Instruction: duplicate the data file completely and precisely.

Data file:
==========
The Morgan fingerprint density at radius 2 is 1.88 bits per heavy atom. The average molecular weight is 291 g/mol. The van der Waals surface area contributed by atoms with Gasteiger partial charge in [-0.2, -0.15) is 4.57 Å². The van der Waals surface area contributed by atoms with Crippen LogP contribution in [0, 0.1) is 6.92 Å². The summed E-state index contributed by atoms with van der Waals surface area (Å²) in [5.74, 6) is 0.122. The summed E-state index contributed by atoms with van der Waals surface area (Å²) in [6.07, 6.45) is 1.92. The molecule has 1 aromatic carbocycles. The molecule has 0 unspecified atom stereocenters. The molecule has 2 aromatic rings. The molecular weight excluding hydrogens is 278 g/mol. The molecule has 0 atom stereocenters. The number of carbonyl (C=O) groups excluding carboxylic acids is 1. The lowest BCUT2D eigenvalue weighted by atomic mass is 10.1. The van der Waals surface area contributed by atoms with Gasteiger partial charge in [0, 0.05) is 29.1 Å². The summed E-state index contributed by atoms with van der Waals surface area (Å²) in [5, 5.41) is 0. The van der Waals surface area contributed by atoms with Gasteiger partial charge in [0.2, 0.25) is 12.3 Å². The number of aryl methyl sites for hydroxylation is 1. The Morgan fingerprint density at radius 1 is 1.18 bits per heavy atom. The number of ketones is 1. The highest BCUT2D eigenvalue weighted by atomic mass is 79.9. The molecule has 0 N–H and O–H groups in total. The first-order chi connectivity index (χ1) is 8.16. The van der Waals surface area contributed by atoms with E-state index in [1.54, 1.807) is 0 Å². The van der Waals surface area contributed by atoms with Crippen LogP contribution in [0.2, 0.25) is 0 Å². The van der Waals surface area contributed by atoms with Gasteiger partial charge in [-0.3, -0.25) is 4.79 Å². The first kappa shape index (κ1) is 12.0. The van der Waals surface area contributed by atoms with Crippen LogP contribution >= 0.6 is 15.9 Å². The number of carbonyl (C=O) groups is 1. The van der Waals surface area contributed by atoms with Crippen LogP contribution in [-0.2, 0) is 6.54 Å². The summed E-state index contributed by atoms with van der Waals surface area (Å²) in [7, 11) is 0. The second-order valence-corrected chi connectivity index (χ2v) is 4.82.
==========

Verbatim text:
The Morgan fingerprint density at radius 2 is 1.88 bits per heavy atom. The average molecular weight is 291 g/mol. The van der Waals surface area contributed by atoms with Gasteiger partial charge in [-0.2, -0.15) is 4.57 Å². The van der Waals surface area contributed by atoms with Crippen LogP contribution in [0, 0.1) is 6.92 Å². The summed E-state index contributed by atoms with van der Waals surface area (Å²) in [5.74, 6) is 0.122. The summed E-state index contributed by atoms with van der Waals surface area (Å²) in [6.07, 6.45) is 1.92. The molecule has 1 aromatic carbocycles. The molecule has 0 unspecified atom stereocenters. The molecule has 2 aromatic rings. The molecular weight excluding hydrogens is 278 g/mol. The molecule has 0 atom stereocenters. The number of carbonyl (C=O) groups excluding carboxylic acids is 1. The lowest BCUT2D eigenvalue weighted by atomic mass is 10.1. The van der Waals surface area contributed by atoms with Gasteiger partial charge in [0, 0.05) is 29.1 Å². The summed E-state index contributed by atoms with van der Waals surface area (Å²) in [5, 5.41) is 0. The van der Waals surface area contributed by atoms with Gasteiger partial charge in [0.2, 0.25) is 12.3 Å². The number of aryl methyl sites for hydroxylation is 1. The Morgan fingerprint density at radius 1 is 1.18 bits per heavy atom. The number of ketones is 1. The highest BCUT2D eigenvalue weighted by atomic mass is 79.9. The molecule has 0 N–H and O–H groups in total. The first-order chi connectivity index (χ1) is 8.16. The van der Waals surface area contributed by atoms with E-state index in [1.54, 1.807) is 0 Å². The van der Waals surface area contributed by atoms with Crippen LogP contribution in [0.2, 0.25) is 0 Å². The van der Waals surface area contributed by atoms with Gasteiger partial charge in [-0.3, -0.25) is 4.79 Å². The first kappa shape index (κ1) is 12.0. The van der Waals surface area contributed by atoms with Crippen LogP contribution >= 0.6 is 15.9 Å². The number of carbonyl (C=O) groups is 1. The van der Waals surface area contributed by atoms with Crippen LogP contribution in [-0.2, 0) is 6.54 Å². The summed E-state index contributed by atoms with van der Waals surface area (Å²) in [7, 11) is 0. The second-order valence-corrected chi connectivity index (χ2v) is 4.82.